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Does Parallel For need manual barriers?

Let's say I've got an array with similar but independent data, and would need to run the same non-trivial but completely independent function on each entry. I've seen that there exists a function named ParallelFor that would be perfect for this purpose, as it splits the work in several task graph tasks and blocks until all of them are complete.

Now the question is, if I need to do something special afterwards to be certain that the processed data is available in the game thread, like setting up memory barriers?

What I mean: Does this code work, or do I need to put something in place of the comment to ensure that the data set in the ParallelFor is available for DoSomethingNotParallel()?

Is there a better way that ensures that I get the results back before the ParallelFor finishes?

 void processData(TArray<DataType>& Data)
 {
     ParallelFor(Data.Num(), [&](int32 CurrIdx)
     {
         Data[CurrIdx] = DoSomethingParallel(Data[CurrIdx]);
     }

     //Do I need to put a memory barrier or something else here?

     DoSomethingNotParallel(Data);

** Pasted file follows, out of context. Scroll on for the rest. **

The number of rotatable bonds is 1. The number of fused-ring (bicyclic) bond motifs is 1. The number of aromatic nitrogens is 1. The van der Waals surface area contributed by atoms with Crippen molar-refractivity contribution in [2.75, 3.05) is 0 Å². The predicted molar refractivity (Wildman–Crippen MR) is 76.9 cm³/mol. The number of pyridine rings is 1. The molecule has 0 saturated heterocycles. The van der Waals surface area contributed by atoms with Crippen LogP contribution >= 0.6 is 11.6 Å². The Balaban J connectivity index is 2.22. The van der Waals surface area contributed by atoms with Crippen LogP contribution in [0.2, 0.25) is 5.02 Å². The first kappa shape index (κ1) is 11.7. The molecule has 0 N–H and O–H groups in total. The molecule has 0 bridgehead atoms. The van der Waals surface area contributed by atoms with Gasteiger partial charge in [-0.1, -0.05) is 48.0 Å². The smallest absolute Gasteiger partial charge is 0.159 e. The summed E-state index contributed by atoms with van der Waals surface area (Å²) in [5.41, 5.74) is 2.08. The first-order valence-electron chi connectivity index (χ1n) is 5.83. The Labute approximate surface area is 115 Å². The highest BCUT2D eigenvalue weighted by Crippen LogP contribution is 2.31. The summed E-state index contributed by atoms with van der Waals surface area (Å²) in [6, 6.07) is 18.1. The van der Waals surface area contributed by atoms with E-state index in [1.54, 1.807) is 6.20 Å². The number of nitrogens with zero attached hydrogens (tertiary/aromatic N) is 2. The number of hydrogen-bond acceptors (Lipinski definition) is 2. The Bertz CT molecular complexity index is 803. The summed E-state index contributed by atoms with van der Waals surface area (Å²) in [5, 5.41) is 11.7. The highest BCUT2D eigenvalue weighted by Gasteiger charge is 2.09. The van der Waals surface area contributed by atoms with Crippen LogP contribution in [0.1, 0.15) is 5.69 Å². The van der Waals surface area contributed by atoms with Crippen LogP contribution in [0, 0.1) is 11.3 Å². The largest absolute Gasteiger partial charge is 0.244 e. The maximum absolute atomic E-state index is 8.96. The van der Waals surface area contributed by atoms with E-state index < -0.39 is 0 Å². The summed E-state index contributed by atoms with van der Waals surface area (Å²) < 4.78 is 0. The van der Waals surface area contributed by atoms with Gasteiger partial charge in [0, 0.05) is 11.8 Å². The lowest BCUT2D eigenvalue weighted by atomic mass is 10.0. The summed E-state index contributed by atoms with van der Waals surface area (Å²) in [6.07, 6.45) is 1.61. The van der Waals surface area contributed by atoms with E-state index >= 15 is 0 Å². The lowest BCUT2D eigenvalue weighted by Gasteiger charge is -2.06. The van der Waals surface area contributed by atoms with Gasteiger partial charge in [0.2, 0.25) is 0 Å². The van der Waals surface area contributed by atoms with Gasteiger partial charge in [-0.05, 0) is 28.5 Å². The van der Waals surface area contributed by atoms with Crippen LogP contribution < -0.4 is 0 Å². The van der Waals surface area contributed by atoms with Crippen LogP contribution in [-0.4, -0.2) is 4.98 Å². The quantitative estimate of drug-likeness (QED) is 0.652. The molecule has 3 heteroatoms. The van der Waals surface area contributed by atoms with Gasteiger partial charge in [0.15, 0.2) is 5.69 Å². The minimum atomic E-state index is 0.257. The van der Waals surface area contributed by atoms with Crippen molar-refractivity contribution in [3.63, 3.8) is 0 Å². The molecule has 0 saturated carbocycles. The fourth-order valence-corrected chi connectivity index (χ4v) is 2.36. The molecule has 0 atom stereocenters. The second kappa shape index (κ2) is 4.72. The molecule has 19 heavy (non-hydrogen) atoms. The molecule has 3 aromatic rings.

}
Product Version: UE 4.18
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asked Jul 27 '18 at 07:28 PM in C++ Programming

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soulsource_ag
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1 answer: sort voted first

I couldn't stop myself from reading engine source code. The answer is actually pretty easy to find, if one knows where to look...

ParallelFor uses FEvent to tell the game thread that the individual tasks that are created have finished. FEvent is basically an abstraction of thread synchronization using events, and behaves like Windows Event objects (on Windows it's just a wrapper around those). This means, that whenever the game thread gets informed of a parallel-for task being finished, there's a memory barrier in place, so that the data in the main thread is guaranteed to contain all changes done within the parallel for.

In other words: Parallel For is perfect for what I want to do, and no additional synchronization is needed.

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answered Jul 27 '18 at 10:14 PM

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soulsource_ag
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